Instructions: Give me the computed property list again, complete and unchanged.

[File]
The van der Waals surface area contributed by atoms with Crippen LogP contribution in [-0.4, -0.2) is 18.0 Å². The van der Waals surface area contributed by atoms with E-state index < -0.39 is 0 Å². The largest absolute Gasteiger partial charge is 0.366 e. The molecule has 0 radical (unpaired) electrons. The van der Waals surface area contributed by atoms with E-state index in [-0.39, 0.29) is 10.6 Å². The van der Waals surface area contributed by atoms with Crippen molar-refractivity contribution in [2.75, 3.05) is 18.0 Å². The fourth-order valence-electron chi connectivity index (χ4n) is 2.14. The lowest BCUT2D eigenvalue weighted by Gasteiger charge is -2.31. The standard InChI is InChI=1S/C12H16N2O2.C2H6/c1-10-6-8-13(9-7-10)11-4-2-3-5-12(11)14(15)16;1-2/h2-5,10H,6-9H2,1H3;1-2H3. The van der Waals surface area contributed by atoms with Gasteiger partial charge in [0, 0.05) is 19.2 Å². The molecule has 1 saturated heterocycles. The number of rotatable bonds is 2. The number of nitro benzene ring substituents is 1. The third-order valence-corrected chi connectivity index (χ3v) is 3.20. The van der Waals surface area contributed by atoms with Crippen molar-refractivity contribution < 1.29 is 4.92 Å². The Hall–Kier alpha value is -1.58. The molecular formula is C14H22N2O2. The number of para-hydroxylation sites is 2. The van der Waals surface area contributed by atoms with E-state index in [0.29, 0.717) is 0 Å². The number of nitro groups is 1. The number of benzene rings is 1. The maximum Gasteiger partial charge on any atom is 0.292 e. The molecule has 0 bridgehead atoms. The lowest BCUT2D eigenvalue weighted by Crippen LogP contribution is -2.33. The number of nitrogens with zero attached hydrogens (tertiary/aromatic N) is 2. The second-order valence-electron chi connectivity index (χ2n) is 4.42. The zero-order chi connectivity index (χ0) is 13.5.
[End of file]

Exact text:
The van der Waals surface area contributed by atoms with Crippen LogP contribution in [-0.4, -0.2) is 18.0 Å². The van der Waals surface area contributed by atoms with E-state index < -0.39 is 0 Å². The largest absolute Gasteiger partial charge is 0.366 e. The molecule has 0 radical (unpaired) electrons. The van der Waals surface area contributed by atoms with E-state index in [-0.39, 0.29) is 10.6 Å². The van der Waals surface area contributed by atoms with Crippen molar-refractivity contribution in [2.75, 3.05) is 18.0 Å². The fourth-order valence-electron chi connectivity index (χ4n) is 2.14. The lowest BCUT2D eigenvalue weighted by Gasteiger charge is -2.31. The standard InChI is InChI=1S/C12H16N2O2.C2H6/c1-10-6-8-13(9-7-10)11-4-2-3-5-12(11)14(15)16;1-2/h2-5,10H,6-9H2,1H3;1-2H3. The van der Waals surface area contributed by atoms with Gasteiger partial charge in [0, 0.05) is 19.2 Å². The molecule has 1 saturated heterocycles. The number of rotatable bonds is 2. The number of nitro benzene ring substituents is 1. The third-order valence-corrected chi connectivity index (χ3v) is 3.20. The van der Waals surface area contributed by atoms with Crippen molar-refractivity contribution < 1.29 is 4.92 Å². The Hall–Kier alpha value is -1.58. The molecular formula is C14H22N2O2. The number of para-hydroxylation sites is 2. The van der Waals surface area contributed by atoms with E-state index in [0.29, 0.717) is 0 Å². The number of nitro groups is 1. The number of benzene rings is 1. The maximum Gasteiger partial charge on any atom is 0.292 e. The molecule has 0 bridgehead atoms. The lowest BCUT2D eigenvalue weighted by Crippen LogP contribution is -2.33. The number of nitrogens with zero attached hydrogens (tertiary/aromatic N) is 2. The second-order valence-electron chi connectivity index (χ2n) is 4.42. The zero-order chi connectivity index (χ0) is 13.5.